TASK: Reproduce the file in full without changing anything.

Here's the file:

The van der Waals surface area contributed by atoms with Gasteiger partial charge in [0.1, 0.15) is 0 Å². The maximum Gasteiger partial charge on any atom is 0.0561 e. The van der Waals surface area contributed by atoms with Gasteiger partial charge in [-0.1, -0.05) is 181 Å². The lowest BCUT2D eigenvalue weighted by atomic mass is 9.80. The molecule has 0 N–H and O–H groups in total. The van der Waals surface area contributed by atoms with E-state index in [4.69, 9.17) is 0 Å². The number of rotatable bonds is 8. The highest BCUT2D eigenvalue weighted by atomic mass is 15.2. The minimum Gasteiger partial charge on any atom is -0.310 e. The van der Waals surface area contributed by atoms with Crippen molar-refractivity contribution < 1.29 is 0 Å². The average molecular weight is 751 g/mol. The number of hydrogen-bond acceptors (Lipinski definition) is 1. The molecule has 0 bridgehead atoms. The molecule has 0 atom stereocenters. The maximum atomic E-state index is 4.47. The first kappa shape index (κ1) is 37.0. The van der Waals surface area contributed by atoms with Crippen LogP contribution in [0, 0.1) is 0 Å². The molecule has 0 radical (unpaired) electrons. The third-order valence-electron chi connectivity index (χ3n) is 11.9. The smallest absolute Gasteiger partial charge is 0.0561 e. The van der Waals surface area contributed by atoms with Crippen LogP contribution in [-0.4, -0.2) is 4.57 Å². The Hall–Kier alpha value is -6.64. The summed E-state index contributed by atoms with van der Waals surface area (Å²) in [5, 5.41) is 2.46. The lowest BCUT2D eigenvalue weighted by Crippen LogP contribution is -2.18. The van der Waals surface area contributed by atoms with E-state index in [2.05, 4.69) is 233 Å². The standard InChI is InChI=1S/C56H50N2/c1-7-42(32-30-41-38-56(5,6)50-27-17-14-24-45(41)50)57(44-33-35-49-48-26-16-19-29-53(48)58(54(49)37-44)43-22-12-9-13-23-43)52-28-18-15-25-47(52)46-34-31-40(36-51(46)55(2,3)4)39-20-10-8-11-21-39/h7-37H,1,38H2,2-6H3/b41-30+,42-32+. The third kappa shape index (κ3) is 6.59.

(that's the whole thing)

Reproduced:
The van der Waals surface area contributed by atoms with Gasteiger partial charge in [0.1, 0.15) is 0 Å². The maximum Gasteiger partial charge on any atom is 0.0561 e. The van der Waals surface area contributed by atoms with Gasteiger partial charge in [-0.1, -0.05) is 181 Å². The lowest BCUT2D eigenvalue weighted by atomic mass is 9.80. The molecule has 0 N–H and O–H groups in total. The van der Waals surface area contributed by atoms with E-state index in [4.69, 9.17) is 0 Å². The number of rotatable bonds is 8. The highest BCUT2D eigenvalue weighted by atomic mass is 15.2. The minimum Gasteiger partial charge on any atom is -0.310 e. The van der Waals surface area contributed by atoms with Crippen molar-refractivity contribution < 1.29 is 0 Å². The average molecular weight is 751 g/mol. The number of hydrogen-bond acceptors (Lipinski definition) is 1. The molecule has 0 bridgehead atoms. The molecule has 0 atom stereocenters. The maximum atomic E-state index is 4.47. The first kappa shape index (κ1) is 37.0. The van der Waals surface area contributed by atoms with Crippen LogP contribution in [0, 0.1) is 0 Å². The molecule has 0 radical (unpaired) electrons. The third-order valence-electron chi connectivity index (χ3n) is 11.9. The smallest absolute Gasteiger partial charge is 0.0561 e. The van der Waals surface area contributed by atoms with Crippen LogP contribution in [-0.4, -0.2) is 4.57 Å². The Hall–Kier alpha value is -6.64. The summed E-state index contributed by atoms with van der Waals surface area (Å²) in [5, 5.41) is 2.46. The lowest BCUT2D eigenvalue weighted by Crippen LogP contribution is -2.18. The van der Waals surface area contributed by atoms with E-state index in [2.05, 4.69) is 233 Å². The standard InChI is InChI=1S/C56H50N2/c1-7-42(32-30-41-38-56(5,6)50-27-17-14-24-45(41)50)57(44-33-35-49-48-26-16-19-29-53(48)58(54(49)37-44)43-22-12-9-13-23-43)52-28-18-15-25-47(52)46-34-31-40(36-51(46)55(2,3)4)39-20-10-8-11-21-39/h7-37H,1,38H2,2-6H3/b41-30+,42-32+. The third kappa shape index (κ3) is 6.59.